By John Haughey, The Center Square
Florida will save an estimated $150 million if two phases of its proposed prescription-drug importation program are fully implemented during the first year after a plan state lawmakers adopted three years ago is approved by federal regulators.
Of course, when – or if – that federal approval will come is the big question, Florida Agency for Health Care Administration (AHCA) Secretary Simone Marstiller told the House Finance & Facilities Subcommittee Wednesday.
Florida’s proposed Canadian Prescription Drug Importation Program plan has received preliminary approval from the former U.S. Health & Human Services (HHS) Secretary Alex Azar and in late September was submitted to HHS and the U.S. Food & Drug Administration (FDA) for final review.
“It’s going to get done soon,” Marstiller predicted, but exactly when and in exactly what form is uncertain.
Establishing such a drug import program was one of the U.S. Food & Drug Administration’s first announced priorities upon assuming office in January 2019.
During the ensuing legislative session, lawmakers adopted House Bill 19, which created three state-backed import programs:
The following year, lawmakers created the intergovernmental structure to be administered by AHCA to purchase drugs to treat asthma, chronic obstructive pulmonary disease, diabetes, hepatitis C, HIV and AIDS, and mental health conditions and earmarked $20.4 million in the budget to hire a contractor to get the program off the ground.
Marstiller told the 18-member panel, chaired by Rep. Clay Yarborough, R-Jacksonville, that within the first year of approval, the plan will be launched in two phases,
The first phase would provide drugs to DOH Agency for Persons with Disabilities (APD), Department of Children & Families (DCF), and Department of Corrections (DOC), she said.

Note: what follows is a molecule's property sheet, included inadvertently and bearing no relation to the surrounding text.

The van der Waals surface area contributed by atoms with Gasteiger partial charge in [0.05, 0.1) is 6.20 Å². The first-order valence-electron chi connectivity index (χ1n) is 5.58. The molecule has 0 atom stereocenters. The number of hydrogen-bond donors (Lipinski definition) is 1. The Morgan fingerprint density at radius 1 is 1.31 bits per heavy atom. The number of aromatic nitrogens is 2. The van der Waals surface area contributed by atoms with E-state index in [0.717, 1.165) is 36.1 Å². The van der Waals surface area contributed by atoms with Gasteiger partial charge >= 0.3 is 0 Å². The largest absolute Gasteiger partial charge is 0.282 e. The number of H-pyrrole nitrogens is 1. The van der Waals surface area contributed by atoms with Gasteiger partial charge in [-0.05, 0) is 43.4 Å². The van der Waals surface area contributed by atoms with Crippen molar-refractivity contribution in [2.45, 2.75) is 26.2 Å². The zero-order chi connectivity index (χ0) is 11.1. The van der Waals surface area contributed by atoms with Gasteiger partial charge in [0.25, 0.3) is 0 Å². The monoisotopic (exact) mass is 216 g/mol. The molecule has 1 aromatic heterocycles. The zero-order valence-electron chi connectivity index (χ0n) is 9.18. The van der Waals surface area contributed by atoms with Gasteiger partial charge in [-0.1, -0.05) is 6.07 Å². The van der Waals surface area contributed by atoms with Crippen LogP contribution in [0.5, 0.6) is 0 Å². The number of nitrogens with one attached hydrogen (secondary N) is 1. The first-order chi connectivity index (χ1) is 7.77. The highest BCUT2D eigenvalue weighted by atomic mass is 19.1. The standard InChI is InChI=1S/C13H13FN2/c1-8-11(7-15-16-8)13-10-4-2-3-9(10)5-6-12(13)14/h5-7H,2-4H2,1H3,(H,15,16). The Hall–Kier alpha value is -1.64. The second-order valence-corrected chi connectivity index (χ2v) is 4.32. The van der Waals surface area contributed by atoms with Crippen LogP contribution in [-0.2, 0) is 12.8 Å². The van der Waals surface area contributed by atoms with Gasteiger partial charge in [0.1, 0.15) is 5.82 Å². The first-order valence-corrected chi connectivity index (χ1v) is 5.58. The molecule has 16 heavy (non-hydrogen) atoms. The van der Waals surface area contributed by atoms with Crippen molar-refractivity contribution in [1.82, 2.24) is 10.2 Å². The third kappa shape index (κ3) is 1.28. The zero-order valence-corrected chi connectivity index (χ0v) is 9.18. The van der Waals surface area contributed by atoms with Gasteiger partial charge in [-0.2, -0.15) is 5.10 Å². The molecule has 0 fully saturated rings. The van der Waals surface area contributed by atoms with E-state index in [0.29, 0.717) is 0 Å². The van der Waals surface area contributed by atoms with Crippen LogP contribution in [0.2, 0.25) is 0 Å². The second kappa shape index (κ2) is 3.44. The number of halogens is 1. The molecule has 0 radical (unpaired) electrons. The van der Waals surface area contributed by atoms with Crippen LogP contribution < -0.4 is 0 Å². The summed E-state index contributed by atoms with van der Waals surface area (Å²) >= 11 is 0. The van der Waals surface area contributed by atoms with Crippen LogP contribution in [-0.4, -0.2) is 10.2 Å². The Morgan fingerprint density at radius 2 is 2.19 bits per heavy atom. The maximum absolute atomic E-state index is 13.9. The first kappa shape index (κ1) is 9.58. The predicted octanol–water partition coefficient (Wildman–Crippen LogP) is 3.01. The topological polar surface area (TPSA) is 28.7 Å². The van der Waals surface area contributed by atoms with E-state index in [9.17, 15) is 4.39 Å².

A second phase would provide drugs for the state’s Medicaid program, which has seen enrollment skyrocket by 1 million since the pandemic emerged in March 2020, and is projected to top 5 million by next July.
About 23% of all state residents are enrolled in Florida’s $35 billion-plus Medicaid program, which will cost the state an additional $1.2 billion this year compared to last despite billions in additional federal funding.
Using the drug-import program for Medicaid-acquired prescriptions is “where the rubber’s really going to meet the road,” Marstiller said.
According to AHCA’s 30-page presentation on the pending prescription drug plan, the $150 million in estimated savings “may vary following implementation due to fluctuations in prescription drug pricing, additional drugs identified as importation candidates, rebates secured, and availability of supply.”
In July, President Joe Biden directed the FDA to work with all states on drug importation plans and last month petitioned to dismiss a federal lawsuit blocking the launch of Florida’s and New Mexico’s plans.
The November 2020 lawsuit was filed by Pharmaceutical Research & Manufacturers of America (PhRMA), Partnership for Safe Medicines, and Council for Affordable Health Coverage. It claims HHS and FDA have failed to demonstrate the safety of importing medicine and that it would produce any actual cost savings.
Untrue, Marstiller said.
“Florida’s importation plan complies with all FDA regulatory requirements and provides Floridians access to essential medications at significant cost savings to taxpayers,” she said.
The AHCA’s presentation maintains “Florida is well-equipped to ensure the safety and quality of imported Canadian drugs” with a preexisting regulatory framework to “prevent fraud, adulteration, misbranding, or false advertising in the preparation, manufacture, repackaging, or distribution of drugs.”
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